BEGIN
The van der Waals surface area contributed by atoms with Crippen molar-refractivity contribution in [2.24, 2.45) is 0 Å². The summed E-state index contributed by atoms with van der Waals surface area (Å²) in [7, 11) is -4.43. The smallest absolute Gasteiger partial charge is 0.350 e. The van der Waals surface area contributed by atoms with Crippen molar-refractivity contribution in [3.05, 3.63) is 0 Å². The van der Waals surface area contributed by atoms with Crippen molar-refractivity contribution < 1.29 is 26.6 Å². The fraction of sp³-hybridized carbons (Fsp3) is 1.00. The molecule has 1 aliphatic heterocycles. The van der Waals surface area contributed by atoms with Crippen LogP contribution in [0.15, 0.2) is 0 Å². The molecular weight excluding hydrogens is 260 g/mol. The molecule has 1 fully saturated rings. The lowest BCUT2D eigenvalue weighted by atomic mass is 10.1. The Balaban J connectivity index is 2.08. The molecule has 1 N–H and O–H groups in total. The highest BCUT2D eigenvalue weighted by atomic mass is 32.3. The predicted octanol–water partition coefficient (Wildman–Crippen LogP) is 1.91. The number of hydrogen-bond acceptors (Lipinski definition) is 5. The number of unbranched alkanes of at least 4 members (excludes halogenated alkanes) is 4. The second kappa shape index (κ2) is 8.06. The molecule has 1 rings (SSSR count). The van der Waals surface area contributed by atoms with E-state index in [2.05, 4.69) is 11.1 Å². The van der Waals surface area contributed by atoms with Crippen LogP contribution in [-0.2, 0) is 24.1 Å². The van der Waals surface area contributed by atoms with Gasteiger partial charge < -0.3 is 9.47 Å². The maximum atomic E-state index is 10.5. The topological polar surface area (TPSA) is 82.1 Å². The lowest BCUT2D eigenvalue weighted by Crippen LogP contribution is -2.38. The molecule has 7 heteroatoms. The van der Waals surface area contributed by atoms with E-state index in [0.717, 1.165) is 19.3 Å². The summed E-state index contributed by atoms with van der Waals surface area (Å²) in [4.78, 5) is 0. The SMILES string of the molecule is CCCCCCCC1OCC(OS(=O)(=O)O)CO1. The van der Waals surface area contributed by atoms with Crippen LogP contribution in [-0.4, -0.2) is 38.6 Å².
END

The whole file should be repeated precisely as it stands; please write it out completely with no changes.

The van der Waals surface area contributed by atoms with Crippen molar-refractivity contribution in [2.24, 2.45) is 0 Å². The summed E-state index contributed by atoms with van der Waals surface area (Å²) in [7, 11) is -4.43. The smallest absolute Gasteiger partial charge is 0.350 e. The van der Waals surface area contributed by atoms with Crippen molar-refractivity contribution in [3.05, 3.63) is 0 Å². The van der Waals surface area contributed by atoms with Crippen molar-refractivity contribution < 1.29 is 26.6 Å². The fraction of sp³-hybridized carbons (Fsp3) is 1.00. The molecule has 1 aliphatic heterocycles. The van der Waals surface area contributed by atoms with Crippen LogP contribution in [0.15, 0.2) is 0 Å². The molecular weight excluding hydrogens is 260 g/mol. The molecule has 1 fully saturated rings. The lowest BCUT2D eigenvalue weighted by atomic mass is 10.1. The Balaban J connectivity index is 2.08. The molecule has 1 N–H and O–H groups in total. The highest BCUT2D eigenvalue weighted by atomic mass is 32.3. The predicted octanol–water partition coefficient (Wildman–Crippen LogP) is 1.91. The number of hydrogen-bond acceptors (Lipinski definition) is 5. The number of unbranched alkanes of at least 4 members (excludes halogenated alkanes) is 4. The second kappa shape index (κ2) is 8.06. The molecule has 1 rings (SSSR count). The van der Waals surface area contributed by atoms with E-state index in [2.05, 4.69) is 11.1 Å². The van der Waals surface area contributed by atoms with Crippen LogP contribution in [-0.2, 0) is 24.1 Å². The van der Waals surface area contributed by atoms with Gasteiger partial charge < -0.3 is 9.47 Å². The maximum atomic E-state index is 10.5. The topological polar surface area (TPSA) is 82.1 Å². The lowest BCUT2D eigenvalue weighted by Crippen LogP contribution is -2.38. The molecule has 7 heteroatoms. The van der Waals surface area contributed by atoms with E-state index in [0.717, 1.165) is 19.3 Å². The summed E-state index contributed by atoms with van der Waals surface area (Å²) in [4.78, 5) is 0. The SMILES string of the molecule is CCCCCCCC1OCC(OS(=O)(=O)O)CO1. The van der Waals surface area contributed by atoms with Crippen LogP contribution in [-0.4, -0.2) is 38.6 Å².